By Jeff McMenemy
Excerpt: PORTSMOUTH – The Testing for Pease community group held its first meeting Tuesday night to help Seacoast residents better understand the potential health effects of being exposed to contaminated city-owned water.
Andrea Amico, of Portsmouth, along with Alayna Davis and Michelle Dalton, both of Dover, created the group to help give the community a voice in addressing the potential health effects of the contaminated water.
“Why did we form this group. We learned like most of you through a newspaper article in May of 2014 that PFC contamination was identified here at the three drinking wells at Pease,” Amico said during the meeting that was held at the Pease International Tradeport Tuesday night. “All three of us have children that have … attended day care at Pease. My husband worked on Pease for nine years and Michelle and Alayna both had worked here as well.”
That gave the women and mothers “a personal reason to be very interested in this topic and (we) wanted to see more action done.”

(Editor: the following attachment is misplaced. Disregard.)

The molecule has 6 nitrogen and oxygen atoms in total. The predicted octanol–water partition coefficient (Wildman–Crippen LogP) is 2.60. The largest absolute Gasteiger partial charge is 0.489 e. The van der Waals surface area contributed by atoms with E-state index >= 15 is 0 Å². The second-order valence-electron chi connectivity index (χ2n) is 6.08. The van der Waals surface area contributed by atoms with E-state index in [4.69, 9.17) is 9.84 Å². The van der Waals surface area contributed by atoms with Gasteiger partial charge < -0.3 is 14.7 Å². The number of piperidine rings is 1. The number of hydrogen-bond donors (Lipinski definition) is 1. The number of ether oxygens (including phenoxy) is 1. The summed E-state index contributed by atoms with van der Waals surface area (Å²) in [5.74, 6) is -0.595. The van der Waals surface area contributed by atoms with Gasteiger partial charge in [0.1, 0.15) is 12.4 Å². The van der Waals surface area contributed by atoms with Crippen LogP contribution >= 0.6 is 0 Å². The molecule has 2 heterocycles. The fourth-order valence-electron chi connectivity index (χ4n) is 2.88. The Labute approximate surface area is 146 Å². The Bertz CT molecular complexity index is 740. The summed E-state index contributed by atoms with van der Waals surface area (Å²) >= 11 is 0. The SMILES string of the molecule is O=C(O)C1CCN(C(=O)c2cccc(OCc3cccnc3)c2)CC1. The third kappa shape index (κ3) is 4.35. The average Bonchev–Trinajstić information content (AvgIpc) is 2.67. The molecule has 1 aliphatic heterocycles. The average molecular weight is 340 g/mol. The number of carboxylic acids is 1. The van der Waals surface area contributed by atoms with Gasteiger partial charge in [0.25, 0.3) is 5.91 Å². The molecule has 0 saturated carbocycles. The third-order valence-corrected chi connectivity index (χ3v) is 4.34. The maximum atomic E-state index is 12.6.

Laurel Schaider, an environmental research scientist for the Silent Spring Institute, was one of three speakers at the event, which was aimed at helping residents better understand the blood test results they have been receiving from the state.
The city of Portsmouth closed the Haven well in May 2014 at the Pease International Tradeport after the Air Force found levels of perfluorooctane sulfonic acid or PFOS 12.5 times higher than the Environmental Protection Agency’s provisional health advisory (PHA).
The EPA classified PFOS and perfluorooctanoic acid, or PFOA, which was also found in Haven well but below PHA levels, as “contaminants of emerging concern.” PFOS and PFOA are a class of chemicals known as perfluorochemicals that were used in firefighting foam at the former Pease Air Force Base, which is now a Superfund clean-up site.
Schaider explained to the about 80 people who attended Tuesday night’s event what the forms they received from the state on their test results actually meant. She showed residents a series of PowerPoint slides to try to better explain what they were seeing from their results.
Schaider also explained that the nonprofit she works for is focused on better understanding “links between the environment and women’s health, with a particular link to breast cancer.”